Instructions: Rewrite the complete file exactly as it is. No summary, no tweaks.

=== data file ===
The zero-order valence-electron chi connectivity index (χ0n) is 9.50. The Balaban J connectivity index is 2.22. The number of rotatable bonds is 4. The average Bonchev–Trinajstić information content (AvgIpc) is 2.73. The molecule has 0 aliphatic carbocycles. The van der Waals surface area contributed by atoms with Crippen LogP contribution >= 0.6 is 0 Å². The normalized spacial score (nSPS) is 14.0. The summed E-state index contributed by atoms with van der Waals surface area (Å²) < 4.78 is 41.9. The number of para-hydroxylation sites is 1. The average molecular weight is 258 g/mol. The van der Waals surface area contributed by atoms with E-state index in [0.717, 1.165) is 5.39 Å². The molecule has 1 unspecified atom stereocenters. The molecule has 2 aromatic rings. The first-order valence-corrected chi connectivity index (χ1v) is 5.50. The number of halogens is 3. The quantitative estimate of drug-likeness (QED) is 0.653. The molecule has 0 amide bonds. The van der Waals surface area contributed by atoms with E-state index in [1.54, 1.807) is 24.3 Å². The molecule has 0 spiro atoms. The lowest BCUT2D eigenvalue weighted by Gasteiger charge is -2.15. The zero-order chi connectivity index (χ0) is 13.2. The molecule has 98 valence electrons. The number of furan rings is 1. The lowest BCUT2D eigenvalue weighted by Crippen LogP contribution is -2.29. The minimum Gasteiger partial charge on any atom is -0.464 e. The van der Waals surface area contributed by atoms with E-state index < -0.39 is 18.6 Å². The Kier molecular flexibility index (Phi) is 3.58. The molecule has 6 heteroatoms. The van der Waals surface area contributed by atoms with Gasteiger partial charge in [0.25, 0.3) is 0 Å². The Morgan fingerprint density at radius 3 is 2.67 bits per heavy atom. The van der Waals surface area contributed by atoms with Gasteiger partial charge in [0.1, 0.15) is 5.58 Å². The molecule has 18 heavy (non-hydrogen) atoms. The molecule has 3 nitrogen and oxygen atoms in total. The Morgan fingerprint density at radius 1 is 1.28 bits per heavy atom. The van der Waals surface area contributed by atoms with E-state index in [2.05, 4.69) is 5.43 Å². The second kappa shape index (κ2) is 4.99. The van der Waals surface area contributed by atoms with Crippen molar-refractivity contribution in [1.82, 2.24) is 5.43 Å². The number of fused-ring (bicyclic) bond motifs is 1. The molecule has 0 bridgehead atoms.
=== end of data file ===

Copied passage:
The zero-order valence-electron chi connectivity index (χ0n) is 9.50. The Balaban J connectivity index is 2.22. The number of rotatable bonds is 4. The average Bonchev–Trinajstić information content (AvgIpc) is 2.73. The molecule has 0 aliphatic carbocycles. The van der Waals surface area contributed by atoms with Crippen LogP contribution >= 0.6 is 0 Å². The normalized spacial score (nSPS) is 14.0. The summed E-state index contributed by atoms with van der Waals surface area (Å²) < 4.78 is 41.9. The number of para-hydroxylation sites is 1. The average molecular weight is 258 g/mol. The van der Waals surface area contributed by atoms with E-state index in [0.717, 1.165) is 5.39 Å². The molecule has 1 unspecified atom stereocenters. The molecule has 2 aromatic rings. The first-order valence-corrected chi connectivity index (χ1v) is 5.50. The number of halogens is 3. The quantitative estimate of drug-likeness (QED) is 0.653. The molecule has 0 amide bonds. The van der Waals surface area contributed by atoms with E-state index in [1.54, 1.807) is 24.3 Å². The molecule has 0 spiro atoms. The lowest BCUT2D eigenvalue weighted by Gasteiger charge is -2.15. The zero-order chi connectivity index (χ0) is 13.2. The molecule has 98 valence electrons. The number of furan rings is 1. The lowest BCUT2D eigenvalue weighted by Crippen LogP contribution is -2.29. The minimum Gasteiger partial charge on any atom is -0.464 e. The van der Waals surface area contributed by atoms with E-state index < -0.39 is 18.6 Å². The Kier molecular flexibility index (Phi) is 3.58. The molecule has 6 heteroatoms. The van der Waals surface area contributed by atoms with Gasteiger partial charge in [0.25, 0.3) is 0 Å². The Morgan fingerprint density at radius 3 is 2.67 bits per heavy atom. The van der Waals surface area contributed by atoms with Gasteiger partial charge in [0.1, 0.15) is 5.58 Å². The molecule has 18 heavy (non-hydrogen) atoms. The molecule has 3 nitrogen and oxygen atoms in total. The Morgan fingerprint density at radius 1 is 1.28 bits per heavy atom. The van der Waals surface area contributed by atoms with E-state index in [2.05, 4.69) is 5.43 Å². The second kappa shape index (κ2) is 4.99. The van der Waals surface area contributed by atoms with Crippen molar-refractivity contribution in [1.82, 2.24) is 5.43 Å². The number of fused-ring (bicyclic) bond motifs is 1. The molecule has 0 bridgehead atoms.